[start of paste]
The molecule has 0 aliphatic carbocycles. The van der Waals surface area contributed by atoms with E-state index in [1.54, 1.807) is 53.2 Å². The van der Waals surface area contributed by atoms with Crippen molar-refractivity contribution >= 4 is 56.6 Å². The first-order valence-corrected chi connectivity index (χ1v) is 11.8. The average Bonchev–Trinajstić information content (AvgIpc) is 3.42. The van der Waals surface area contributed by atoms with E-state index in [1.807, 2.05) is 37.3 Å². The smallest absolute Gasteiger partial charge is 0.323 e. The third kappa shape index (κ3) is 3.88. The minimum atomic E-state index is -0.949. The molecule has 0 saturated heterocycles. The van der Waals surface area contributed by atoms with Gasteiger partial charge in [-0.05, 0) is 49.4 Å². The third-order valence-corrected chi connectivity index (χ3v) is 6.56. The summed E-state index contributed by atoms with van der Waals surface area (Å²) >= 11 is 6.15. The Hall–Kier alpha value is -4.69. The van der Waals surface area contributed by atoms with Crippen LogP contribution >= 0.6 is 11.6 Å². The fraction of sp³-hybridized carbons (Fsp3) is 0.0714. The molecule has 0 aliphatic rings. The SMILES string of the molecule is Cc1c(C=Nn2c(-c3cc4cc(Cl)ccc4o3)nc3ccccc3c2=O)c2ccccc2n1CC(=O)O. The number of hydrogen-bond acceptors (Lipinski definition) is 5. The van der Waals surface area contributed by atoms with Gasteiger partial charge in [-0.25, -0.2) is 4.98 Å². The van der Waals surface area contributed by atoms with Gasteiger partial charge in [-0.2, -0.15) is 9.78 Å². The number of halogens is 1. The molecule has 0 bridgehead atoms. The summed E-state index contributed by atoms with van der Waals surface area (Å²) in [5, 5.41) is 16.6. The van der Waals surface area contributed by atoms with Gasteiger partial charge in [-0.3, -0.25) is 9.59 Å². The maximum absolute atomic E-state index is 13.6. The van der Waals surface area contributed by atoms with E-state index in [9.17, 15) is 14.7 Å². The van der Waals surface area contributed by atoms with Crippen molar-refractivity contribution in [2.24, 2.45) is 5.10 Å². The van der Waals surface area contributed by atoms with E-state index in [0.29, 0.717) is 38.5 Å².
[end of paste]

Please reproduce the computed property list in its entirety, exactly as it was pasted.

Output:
The molecule has 0 aliphatic carbocycles. The van der Waals surface area contributed by atoms with E-state index in [1.54, 1.807) is 53.2 Å². The van der Waals surface area contributed by atoms with Crippen molar-refractivity contribution >= 4 is 56.6 Å². The first-order valence-corrected chi connectivity index (χ1v) is 11.8. The average Bonchev–Trinajstić information content (AvgIpc) is 3.42. The van der Waals surface area contributed by atoms with E-state index in [1.807, 2.05) is 37.3 Å². The smallest absolute Gasteiger partial charge is 0.323 e. The third kappa shape index (κ3) is 3.88. The minimum atomic E-state index is -0.949. The molecule has 0 saturated heterocycles. The van der Waals surface area contributed by atoms with Gasteiger partial charge in [-0.05, 0) is 49.4 Å². The third-order valence-corrected chi connectivity index (χ3v) is 6.56. The summed E-state index contributed by atoms with van der Waals surface area (Å²) >= 11 is 6.15. The Hall–Kier alpha value is -4.69. The van der Waals surface area contributed by atoms with Crippen LogP contribution >= 0.6 is 11.6 Å². The fraction of sp³-hybridized carbons (Fsp3) is 0.0714. The molecule has 0 aliphatic rings. The SMILES string of the molecule is Cc1c(C=Nn2c(-c3cc4cc(Cl)ccc4o3)nc3ccccc3c2=O)c2ccccc2n1CC(=O)O. The number of hydrogen-bond acceptors (Lipinski definition) is 5. The van der Waals surface area contributed by atoms with Gasteiger partial charge in [-0.25, -0.2) is 4.98 Å². The van der Waals surface area contributed by atoms with Gasteiger partial charge in [-0.2, -0.15) is 9.78 Å². The number of halogens is 1. The molecule has 0 bridgehead atoms. The summed E-state index contributed by atoms with van der Waals surface area (Å²) in [5, 5.41) is 16.6. The van der Waals surface area contributed by atoms with Gasteiger partial charge in [-0.3, -0.25) is 9.59 Å². The maximum absolute atomic E-state index is 13.6. The van der Waals surface area contributed by atoms with E-state index in [9.17, 15) is 14.7 Å². The van der Waals surface area contributed by atoms with Crippen molar-refractivity contribution in [2.24, 2.45) is 5.10 Å². The van der Waals surface area contributed by atoms with E-state index in [0.29, 0.717) is 38.5 Å².